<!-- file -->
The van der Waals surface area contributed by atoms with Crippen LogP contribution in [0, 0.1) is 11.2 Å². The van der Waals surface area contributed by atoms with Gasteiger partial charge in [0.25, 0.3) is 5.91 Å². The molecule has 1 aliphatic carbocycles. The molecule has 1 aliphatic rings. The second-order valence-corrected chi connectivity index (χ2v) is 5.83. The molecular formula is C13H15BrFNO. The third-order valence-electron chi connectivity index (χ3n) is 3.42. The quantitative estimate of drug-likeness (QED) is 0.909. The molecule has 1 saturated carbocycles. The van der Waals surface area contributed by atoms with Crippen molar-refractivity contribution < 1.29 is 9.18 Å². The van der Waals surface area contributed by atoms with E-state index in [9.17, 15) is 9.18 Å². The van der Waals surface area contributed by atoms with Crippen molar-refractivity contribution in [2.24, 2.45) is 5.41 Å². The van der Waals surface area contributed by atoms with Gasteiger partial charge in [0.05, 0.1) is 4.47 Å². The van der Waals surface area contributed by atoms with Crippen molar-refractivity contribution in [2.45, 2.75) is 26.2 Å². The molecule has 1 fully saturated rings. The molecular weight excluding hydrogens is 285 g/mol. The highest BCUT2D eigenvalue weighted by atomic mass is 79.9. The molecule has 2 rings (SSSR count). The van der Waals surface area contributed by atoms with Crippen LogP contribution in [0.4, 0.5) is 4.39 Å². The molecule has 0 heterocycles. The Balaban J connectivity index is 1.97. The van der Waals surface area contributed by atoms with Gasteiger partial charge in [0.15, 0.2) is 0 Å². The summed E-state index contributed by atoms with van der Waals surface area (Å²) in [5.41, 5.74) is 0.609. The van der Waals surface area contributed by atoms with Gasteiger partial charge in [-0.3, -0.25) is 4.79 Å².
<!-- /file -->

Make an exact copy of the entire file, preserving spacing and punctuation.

The van der Waals surface area contributed by atoms with Crippen LogP contribution in [0, 0.1) is 11.2 Å². The van der Waals surface area contributed by atoms with Gasteiger partial charge in [0.25, 0.3) is 5.91 Å². The molecule has 1 aliphatic carbocycles. The molecule has 1 aliphatic rings. The second-order valence-corrected chi connectivity index (χ2v) is 5.83. The molecular formula is C13H15BrFNO. The third-order valence-electron chi connectivity index (χ3n) is 3.42. The quantitative estimate of drug-likeness (QED) is 0.909. The molecule has 1 saturated carbocycles. The van der Waals surface area contributed by atoms with Crippen molar-refractivity contribution < 1.29 is 9.18 Å². The van der Waals surface area contributed by atoms with E-state index in [9.17, 15) is 9.18 Å². The van der Waals surface area contributed by atoms with Crippen molar-refractivity contribution in [2.24, 2.45) is 5.41 Å². The van der Waals surface area contributed by atoms with Gasteiger partial charge in [0.05, 0.1) is 4.47 Å². The van der Waals surface area contributed by atoms with Crippen molar-refractivity contribution in [2.45, 2.75) is 26.2 Å². The molecule has 1 fully saturated rings. The molecular weight excluding hydrogens is 285 g/mol. The highest BCUT2D eigenvalue weighted by atomic mass is 79.9. The molecule has 2 rings (SSSR count). The van der Waals surface area contributed by atoms with Crippen LogP contribution in [0.4, 0.5) is 4.39 Å². The molecule has 0 heterocycles. The Balaban J connectivity index is 1.97. The van der Waals surface area contributed by atoms with Gasteiger partial charge in [0.15, 0.2) is 0 Å². The summed E-state index contributed by atoms with van der Waals surface area (Å²) in [5.41, 5.74) is 0.609. The van der Waals surface area contributed by atoms with Gasteiger partial charge in [-0.3, -0.25) is 4.79 Å².